Pros: good cast, entertaining, John Hawkes is fantastic, interesting premise
Cons: could have been done a little better, distracting cinematography, some continuity flaws
The Bottom Line: A great idea, yet a mediocre film. Good cast, interesting script, but they got too cocky. See if you can figure it out yourself.
That's right, yet another film fest at my house. This time, Mechelle and I rented Identity, starring John Cusak, Amanda Peet and Ray Liotta. Mechelle had heard from her fiance that the movie was terrific, so we decided to give it a try.
THE PLOT There is a storm. It's a very bad storm. People that are driving are getting stuck because the road is flooded on two ends, and there is no way out. Fortunately, there is a motel in the middle. The ten people that get stuck find themselves in the motel for shelter. One by one, the people start dying in pretty horrific ways. They are obviously being murdered. The remaining people must find the killer - and uncover the secret that brought them all together - in order to survive.
THE ACTORS / CHARACTERS Amanda Peet (The Whole Nine Yards) as Paris, the call girl Usually, I don't like Amanda Peet. I find her very whiny and reliant on her looks. That just doesn't impress me. However, she is quite good in Identity, which surprised the heck out of me. Truth be told, Peet was one of the reasons why I didn't want to see this film. Her delivery is fantastic. Her characterization of Paris is terrific. Of course, she won't get any sort of award nod for this, but she was really good. Perhaps Peet is finally growing as an actress.
John Cusak (America's Sweethearts) as Ed, the limo driver What can I say about Cusak? I like him. I really, really do. I never got into his older movies, such as Say Anything, but I think that he is a really good actor. Whether comedy or drama, Cusak won't let you down. His characterization is fantastic, although it is a bit far-fetched when he performs sutures on one of the characters.
Ray Liotta (Good Fellas) as Rhodes, the cop Liotta is such a great bad guy. He just looks like a bad guy. But, he seems to play the same character in all of his films. I think he's typecast in these badass roles. It's a shame, really. I'm sure he's got a huge acting range.
Rebecca DeMornay (The Hand That Rocks the Cradle) as Caroline Suzanne, the diva DeMornay isn't in the film for all that long. I didn't even realize it was her, as she traded her blonde tresses for brunette. They couldn't have cast better for this role. DeMornay really grates on the nerves as the self-absorbed, spoiled diva trying to get back to Los Angeles. You think to yourself, "Man, I wish she'd die already," then feel bad when she does.
John Hawkes (Deadwood) as Larry, the motel manager I nearly fell off my chair when I saw Hawkes on the screen. Mechelle and I were watching and there was suddenly a close-up of my friend, John. I yelled, "Oh my God!! That's John! I didn't know he was in this!!" John works on Deadwood with me as Sol Star. I had a conversation with him the week before on set. I didn't know that he was some famous guy. He looked familiar to me, but I didn't know who he was. We even tried to figure out where we may know each other from. You could imagine my surprise when I saw him in this film. (He's been in a lot of others, too, but none I've really seen.) Hawkes is fantastic as the neurotic, seedy motel manager, Larry. He seems like one of the bad guys, but he has these morals. It's bizarre, and Hawkes does a great job of making his character entirely believable.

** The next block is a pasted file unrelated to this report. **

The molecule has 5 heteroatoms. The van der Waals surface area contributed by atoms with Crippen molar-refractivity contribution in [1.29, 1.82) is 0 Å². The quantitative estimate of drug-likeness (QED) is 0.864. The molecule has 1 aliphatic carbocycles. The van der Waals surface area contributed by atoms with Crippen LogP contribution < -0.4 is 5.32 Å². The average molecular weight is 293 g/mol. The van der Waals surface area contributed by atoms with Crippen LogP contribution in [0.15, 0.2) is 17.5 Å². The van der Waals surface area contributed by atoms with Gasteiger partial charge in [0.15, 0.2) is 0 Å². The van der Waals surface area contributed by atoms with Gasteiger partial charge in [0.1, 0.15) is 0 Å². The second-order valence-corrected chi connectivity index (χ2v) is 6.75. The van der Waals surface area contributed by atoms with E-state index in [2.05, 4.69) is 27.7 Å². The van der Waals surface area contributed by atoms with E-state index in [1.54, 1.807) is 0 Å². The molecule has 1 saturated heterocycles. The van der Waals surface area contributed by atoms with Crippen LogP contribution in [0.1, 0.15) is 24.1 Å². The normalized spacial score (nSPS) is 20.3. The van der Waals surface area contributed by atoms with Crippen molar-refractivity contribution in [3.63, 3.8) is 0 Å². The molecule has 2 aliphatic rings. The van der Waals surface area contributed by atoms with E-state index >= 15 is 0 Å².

The other characters/actors are good, although nothing really outstanding. The five I mentioned above are the ones that really stand out in my mind. They truly make the movie.
THE CINEMATOGRAPHY The cinematography in Identity has been compared to that of Memento. I can't comment on that, as I haven't seen Memento, nor do I have any desire to. However, I do think that it is comparable to the cinematography in Any Given Sunday. The direction is very Oliver Stone-esque. However, Director James Mangold has never worked with Stone. (But, Mangold did work with Clea DuVall on Girl, Interrupted, which is probably why she was cast as Ginny in this film.) Cinematographer Phedon Papamichael never worked with Stone, either. (However, Papamichael was the cinematographer on Cusak's film America's Sweethearts.) I don't like cinematography done in this fashion. The cuts are too abrupt and the film doesn't flow. In hindsight, after seeing the end of the film, I understand why they do this. The human mind doesn't work in a straight line-- We've got jagged and dotted lines in many cases. Sometimes we think in circles and angles. (You'll understand this if you've seen the film... Or after you've seen it.) Even though it makes sense later, I did not like sitting through it.
THE PACING Identity is only 90 minutes long. It's aggravating because I would have liked to have seen more character development on some of the lesser characters. Out of the 10 characters we meet at the motel, we only really get to know Ed and Paris. One character lies in a bed the entire time. It's quite frustrating, and I don't know why this is done. Yet, if the film was any longer it would have been too long and the ending wouldn't have been a surprise to as many people.